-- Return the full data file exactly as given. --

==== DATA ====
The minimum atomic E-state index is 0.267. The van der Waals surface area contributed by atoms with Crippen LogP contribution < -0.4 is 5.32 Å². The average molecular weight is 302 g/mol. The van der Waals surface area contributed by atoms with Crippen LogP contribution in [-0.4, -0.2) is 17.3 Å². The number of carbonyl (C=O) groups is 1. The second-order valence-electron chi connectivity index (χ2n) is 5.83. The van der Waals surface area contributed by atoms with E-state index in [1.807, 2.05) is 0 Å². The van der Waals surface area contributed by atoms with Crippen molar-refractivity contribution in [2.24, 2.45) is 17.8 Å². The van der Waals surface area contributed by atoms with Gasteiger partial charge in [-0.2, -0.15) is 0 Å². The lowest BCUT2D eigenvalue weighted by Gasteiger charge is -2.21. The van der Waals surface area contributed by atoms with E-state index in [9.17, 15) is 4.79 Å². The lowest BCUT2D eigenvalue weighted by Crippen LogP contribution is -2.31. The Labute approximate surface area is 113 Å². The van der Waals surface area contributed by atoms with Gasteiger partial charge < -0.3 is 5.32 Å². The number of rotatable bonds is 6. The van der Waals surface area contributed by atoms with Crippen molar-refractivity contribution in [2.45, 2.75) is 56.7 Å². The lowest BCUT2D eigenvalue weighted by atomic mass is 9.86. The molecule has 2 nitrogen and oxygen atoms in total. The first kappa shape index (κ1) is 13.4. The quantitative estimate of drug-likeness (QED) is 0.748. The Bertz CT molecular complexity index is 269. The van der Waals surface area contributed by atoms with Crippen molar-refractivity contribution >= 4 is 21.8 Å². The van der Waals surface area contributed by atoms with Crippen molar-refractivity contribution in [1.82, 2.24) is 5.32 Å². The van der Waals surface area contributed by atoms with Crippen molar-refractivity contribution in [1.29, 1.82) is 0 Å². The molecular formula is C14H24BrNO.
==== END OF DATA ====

The minimum atomic E-state index is 0.267. The van der Waals surface area contributed by atoms with Crippen LogP contribution < -0.4 is 5.32 Å². The average molecular weight is 302 g/mol. The van der Waals surface area contributed by atoms with Crippen LogP contribution in [-0.4, -0.2) is 17.3 Å². The number of carbonyl (C=O) groups is 1. The second-order valence-electron chi connectivity index (χ2n) is 5.83. The van der Waals surface area contributed by atoms with E-state index in [1.807, 2.05) is 0 Å². The van der Waals surface area contributed by atoms with Crippen molar-refractivity contribution in [2.24, 2.45) is 17.8 Å². The van der Waals surface area contributed by atoms with Gasteiger partial charge in [-0.2, -0.15) is 0 Å². The lowest BCUT2D eigenvalue weighted by Gasteiger charge is -2.21. The van der Waals surface area contributed by atoms with E-state index in [9.17, 15) is 4.79 Å². The lowest BCUT2D eigenvalue weighted by Crippen LogP contribution is -2.31. The Labute approximate surface area is 113 Å². The van der Waals surface area contributed by atoms with Gasteiger partial charge < -0.3 is 5.32 Å². The number of rotatable bonds is 6. The van der Waals surface area contributed by atoms with Crippen molar-refractivity contribution in [2.45, 2.75) is 56.7 Å². The lowest BCUT2D eigenvalue weighted by atomic mass is 9.86. The molecule has 2 nitrogen and oxygen atoms in total. The first kappa shape index (κ1) is 13.4. The quantitative estimate of drug-likeness (QED) is 0.748. The Bertz CT molecular complexity index is 269. The van der Waals surface area contributed by atoms with Crippen molar-refractivity contribution >= 4 is 21.8 Å². The van der Waals surface area contributed by atoms with Crippen molar-refractivity contribution in [1.82, 2.24) is 5.32 Å². The van der Waals surface area contributed by atoms with Crippen molar-refractivity contribution in [1.29, 1.82) is 0 Å². The molecular formula is C14H24BrNO.